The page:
Dovepost

Dovepost is the most common method of long-distance communication, following Trevy Signals and ground-based transportation methods.  

Operation

Although the idea behind dovepost is a simple one, its empolyment in the modern world has gained a far higher level of complexity. To allow for automated communication, Dovepost Stations are employed, which can handle the removal and attachment of messages and the instruction and rewarding of doves through purely mechanical means. Typically, messages between stations are Punched Card to allow for direct interpretation. Should an unrecognised format be detected, the metal identification tag of the dove is read, memorised and printed on the foreign message, the dove is sent to the aviary until further notice and a Mirror Operator is requested. Once the actions to be taken have been determined by the operator, the dove may be recalled to the station and sent back with the appropriate message. In the case of a dove arriving without a message, a red ribbon is attached to the dove and the dove is instructed to go back. Should the dove not respond in accordance to its training, the dove is immediately dispached to a Constabulary Office or Trevy, from where emergency action will be taken to find the registered owner of the dove.

Training

In order for the doves to react correctly in such a complex environment, they are trained to recognise the distinct shapes, colours and lighting patterns of Constabulary Offices and Trevys, as well as dynamically memorise any such structures situated near its current location.
  Certain symbols and gestures are taught to the dove, so that it may effectively carry out orders by both human and automated systems.
  Additionally, they are trained to react intelligently to harsh conditions, to maximise the speed and chance of success when delivering messages.
  To train this in a controlled environment, large Powered Windsocks are used while showing areal photography, though much of the advanced training happens outside with the support of other trained doves and specialised training falcons.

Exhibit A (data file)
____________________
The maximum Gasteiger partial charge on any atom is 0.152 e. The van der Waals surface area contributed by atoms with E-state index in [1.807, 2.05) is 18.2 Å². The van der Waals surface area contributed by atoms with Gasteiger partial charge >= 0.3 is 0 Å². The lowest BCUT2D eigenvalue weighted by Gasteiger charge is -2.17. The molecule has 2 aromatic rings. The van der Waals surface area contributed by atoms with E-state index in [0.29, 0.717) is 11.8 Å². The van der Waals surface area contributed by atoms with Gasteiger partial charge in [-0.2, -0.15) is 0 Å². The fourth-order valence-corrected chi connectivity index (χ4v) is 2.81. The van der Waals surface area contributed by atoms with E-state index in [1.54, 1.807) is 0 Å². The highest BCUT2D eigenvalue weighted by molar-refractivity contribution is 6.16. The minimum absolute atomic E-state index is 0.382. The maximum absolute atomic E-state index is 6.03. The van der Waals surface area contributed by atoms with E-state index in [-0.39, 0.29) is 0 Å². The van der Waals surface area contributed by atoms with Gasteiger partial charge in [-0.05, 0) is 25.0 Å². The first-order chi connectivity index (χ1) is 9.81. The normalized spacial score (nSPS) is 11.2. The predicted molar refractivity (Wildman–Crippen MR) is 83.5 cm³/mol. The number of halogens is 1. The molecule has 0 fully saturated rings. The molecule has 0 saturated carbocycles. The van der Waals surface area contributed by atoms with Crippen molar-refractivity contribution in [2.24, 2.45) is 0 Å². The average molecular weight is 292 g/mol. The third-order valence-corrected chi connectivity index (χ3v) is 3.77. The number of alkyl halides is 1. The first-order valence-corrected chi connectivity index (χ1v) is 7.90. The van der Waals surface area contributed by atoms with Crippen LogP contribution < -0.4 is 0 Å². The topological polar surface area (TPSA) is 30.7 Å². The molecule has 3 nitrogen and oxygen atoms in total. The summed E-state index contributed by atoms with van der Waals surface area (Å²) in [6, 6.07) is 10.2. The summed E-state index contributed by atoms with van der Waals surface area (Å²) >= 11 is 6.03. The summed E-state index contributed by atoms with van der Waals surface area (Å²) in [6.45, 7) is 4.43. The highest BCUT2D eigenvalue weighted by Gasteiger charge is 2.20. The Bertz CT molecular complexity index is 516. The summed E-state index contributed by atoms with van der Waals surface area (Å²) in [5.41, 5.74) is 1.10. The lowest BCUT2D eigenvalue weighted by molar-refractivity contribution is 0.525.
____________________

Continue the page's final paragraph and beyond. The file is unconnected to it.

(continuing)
These training falcons will safely retrieve doves that are flying off-course or are entering a dangerous situation.  

Availability

All things dovepost-related are operated by government-endorsed entities such as the Cosmopolitan Constabulary, Royal Post and the Royal Household, although Expeditioners may be given a post-dove by the discretion of the Traveler's Lodge.
This restriction is enforced by having post-doves being trained exclusively by the Royal Post, who has access to the best breeders and the latest training methods.
In countries outside of Tightland, other, more adapted, birds may be used in the place of doves.
One example would be the Imperial Parrot, who may also voice commands to operators to reduce the amount of messages to be carried.

Utility

Dovepost, as the name implies, makes use of doves or other birds to deliver 'post'.
This post does not entail heavy objects due to the limited lifting capacity of such a creature, instead, Punched Cards and other paper-based information is used, such as notes or results from Trevy Signals.

The transport of paper-based information is not permissible under dreary weather, since the paper may disintegrate during transit.
If available, waxed paper may be used under such circumstances, but not Nitrocellulose Film due to its high combustibility.

Inventor(s)
Although it is believed that doves have been used for communication since ancient times, the methods and communication protocols where initially developed through the initiative of a Horologist from the Royal Guild of Horologists.


Cover image: by A Lambent Eye

Comments

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1 Dec, 2019 13:03

Who are the workers in a Dovepost? What are the dove trainers called? And I think you should put the "Dovepost, as the name implies, makes use of doves or other birds to deliver 'post'." in the intro.